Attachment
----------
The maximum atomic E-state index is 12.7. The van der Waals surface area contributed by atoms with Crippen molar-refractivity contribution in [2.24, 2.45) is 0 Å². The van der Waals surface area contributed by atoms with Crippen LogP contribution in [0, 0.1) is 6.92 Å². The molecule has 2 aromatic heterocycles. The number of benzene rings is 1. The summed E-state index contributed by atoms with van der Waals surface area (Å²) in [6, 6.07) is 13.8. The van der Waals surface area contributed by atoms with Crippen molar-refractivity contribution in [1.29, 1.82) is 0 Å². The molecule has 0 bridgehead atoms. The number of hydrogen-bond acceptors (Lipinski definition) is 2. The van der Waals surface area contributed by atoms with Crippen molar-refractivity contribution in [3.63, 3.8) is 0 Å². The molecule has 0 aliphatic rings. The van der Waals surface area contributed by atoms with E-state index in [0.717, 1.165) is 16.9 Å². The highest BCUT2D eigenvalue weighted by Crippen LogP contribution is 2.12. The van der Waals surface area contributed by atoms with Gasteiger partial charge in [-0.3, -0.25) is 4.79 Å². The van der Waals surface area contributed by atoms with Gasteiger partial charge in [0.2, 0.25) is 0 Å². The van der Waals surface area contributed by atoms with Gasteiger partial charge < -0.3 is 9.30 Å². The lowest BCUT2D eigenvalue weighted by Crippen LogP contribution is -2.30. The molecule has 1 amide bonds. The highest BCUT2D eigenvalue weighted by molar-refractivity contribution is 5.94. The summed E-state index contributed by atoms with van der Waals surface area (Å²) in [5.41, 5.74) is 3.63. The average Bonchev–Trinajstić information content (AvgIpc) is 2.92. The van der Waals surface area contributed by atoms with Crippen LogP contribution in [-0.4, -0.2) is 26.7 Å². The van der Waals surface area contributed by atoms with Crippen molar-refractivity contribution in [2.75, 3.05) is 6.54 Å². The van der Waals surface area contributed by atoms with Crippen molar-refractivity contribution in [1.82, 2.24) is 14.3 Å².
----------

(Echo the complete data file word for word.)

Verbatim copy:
The maximum atomic E-state index is 12.7. The van der Waals surface area contributed by atoms with Crippen molar-refractivity contribution in [2.24, 2.45) is 0 Å². The van der Waals surface area contributed by atoms with Crippen LogP contribution in [0, 0.1) is 6.92 Å². The molecule has 2 aromatic heterocycles. The number of benzene rings is 1. The summed E-state index contributed by atoms with van der Waals surface area (Å²) in [6, 6.07) is 13.8. The van der Waals surface area contributed by atoms with Crippen molar-refractivity contribution in [1.29, 1.82) is 0 Å². The molecule has 0 bridgehead atoms. The number of hydrogen-bond acceptors (Lipinski definition) is 2. The van der Waals surface area contributed by atoms with Crippen molar-refractivity contribution in [3.63, 3.8) is 0 Å². The molecule has 0 aliphatic rings. The van der Waals surface area contributed by atoms with E-state index in [0.717, 1.165) is 16.9 Å². The highest BCUT2D eigenvalue weighted by Crippen LogP contribution is 2.12. The van der Waals surface area contributed by atoms with Gasteiger partial charge in [-0.3, -0.25) is 4.79 Å². The van der Waals surface area contributed by atoms with Gasteiger partial charge in [0.2, 0.25) is 0 Å². The van der Waals surface area contributed by atoms with Gasteiger partial charge < -0.3 is 9.30 Å². The lowest BCUT2D eigenvalue weighted by Crippen LogP contribution is -2.30. The molecule has 1 amide bonds. The highest BCUT2D eigenvalue weighted by molar-refractivity contribution is 5.94. The summed E-state index contributed by atoms with van der Waals surface area (Å²) in [5.41, 5.74) is 3.63. The average Bonchev–Trinajstić information content (AvgIpc) is 2.92. The van der Waals surface area contributed by atoms with Crippen LogP contribution in [-0.4, -0.2) is 26.7 Å². The van der Waals surface area contributed by atoms with Crippen molar-refractivity contribution in [2.75, 3.05) is 6.54 Å². The van der Waals surface area contributed by atoms with Crippen molar-refractivity contribution in [1.82, 2.24) is 14.3 Å².